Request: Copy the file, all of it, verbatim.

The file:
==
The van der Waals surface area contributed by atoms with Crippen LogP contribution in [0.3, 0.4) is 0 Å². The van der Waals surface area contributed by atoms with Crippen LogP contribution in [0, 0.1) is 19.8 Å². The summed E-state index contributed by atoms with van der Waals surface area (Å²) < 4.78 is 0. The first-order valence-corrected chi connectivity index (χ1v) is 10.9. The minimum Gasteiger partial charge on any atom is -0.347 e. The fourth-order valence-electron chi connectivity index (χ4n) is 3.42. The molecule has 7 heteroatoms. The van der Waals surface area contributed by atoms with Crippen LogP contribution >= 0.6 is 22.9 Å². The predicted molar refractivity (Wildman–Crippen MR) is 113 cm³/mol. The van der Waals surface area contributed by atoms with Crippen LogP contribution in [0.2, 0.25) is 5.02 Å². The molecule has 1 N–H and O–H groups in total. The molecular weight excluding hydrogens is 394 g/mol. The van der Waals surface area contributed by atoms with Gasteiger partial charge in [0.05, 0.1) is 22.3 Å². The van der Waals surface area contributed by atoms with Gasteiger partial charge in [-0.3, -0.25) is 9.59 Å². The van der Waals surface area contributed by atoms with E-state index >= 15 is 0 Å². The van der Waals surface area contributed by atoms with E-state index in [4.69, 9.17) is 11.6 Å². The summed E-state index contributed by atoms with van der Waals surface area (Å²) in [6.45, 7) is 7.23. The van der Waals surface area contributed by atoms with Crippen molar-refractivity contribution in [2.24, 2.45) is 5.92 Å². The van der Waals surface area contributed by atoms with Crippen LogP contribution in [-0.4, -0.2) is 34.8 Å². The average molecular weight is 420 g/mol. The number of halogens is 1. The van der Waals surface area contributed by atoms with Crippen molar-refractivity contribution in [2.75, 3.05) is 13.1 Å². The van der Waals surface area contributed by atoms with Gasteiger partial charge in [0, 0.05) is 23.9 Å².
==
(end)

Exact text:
The van der Waals surface area contributed by atoms with Crippen LogP contribution in [0.3, 0.4) is 0 Å². The van der Waals surface area contributed by atoms with Crippen LogP contribution in [0, 0.1) is 19.8 Å². The summed E-state index contributed by atoms with van der Waals surface area (Å²) < 4.78 is 0. The first-order valence-corrected chi connectivity index (χ1v) is 10.9. The minimum Gasteiger partial charge on any atom is -0.347 e. The fourth-order valence-electron chi connectivity index (χ4n) is 3.42. The molecule has 7 heteroatoms. The van der Waals surface area contributed by atoms with Crippen LogP contribution >= 0.6 is 22.9 Å². The predicted molar refractivity (Wildman–Crippen MR) is 113 cm³/mol. The van der Waals surface area contributed by atoms with Crippen LogP contribution in [0.2, 0.25) is 5.02 Å². The molecule has 1 N–H and O–H groups in total. The molecular weight excluding hydrogens is 394 g/mol. The van der Waals surface area contributed by atoms with Gasteiger partial charge in [0.05, 0.1) is 22.3 Å². The van der Waals surface area contributed by atoms with Gasteiger partial charge in [-0.3, -0.25) is 9.59 Å². The van der Waals surface area contributed by atoms with E-state index >= 15 is 0 Å². The van der Waals surface area contributed by atoms with E-state index in [4.69, 9.17) is 11.6 Å². The summed E-state index contributed by atoms with van der Waals surface area (Å²) in [6.45, 7) is 7.23. The van der Waals surface area contributed by atoms with Crippen molar-refractivity contribution in [2.24, 2.45) is 5.92 Å². The van der Waals surface area contributed by atoms with Crippen LogP contribution in [-0.4, -0.2) is 34.8 Å². The average molecular weight is 420 g/mol. The number of halogens is 1. The van der Waals surface area contributed by atoms with Crippen molar-refractivity contribution in [2.75, 3.05) is 13.1 Å². The van der Waals surface area contributed by atoms with Gasteiger partial charge in [0, 0.05) is 23.9 Å².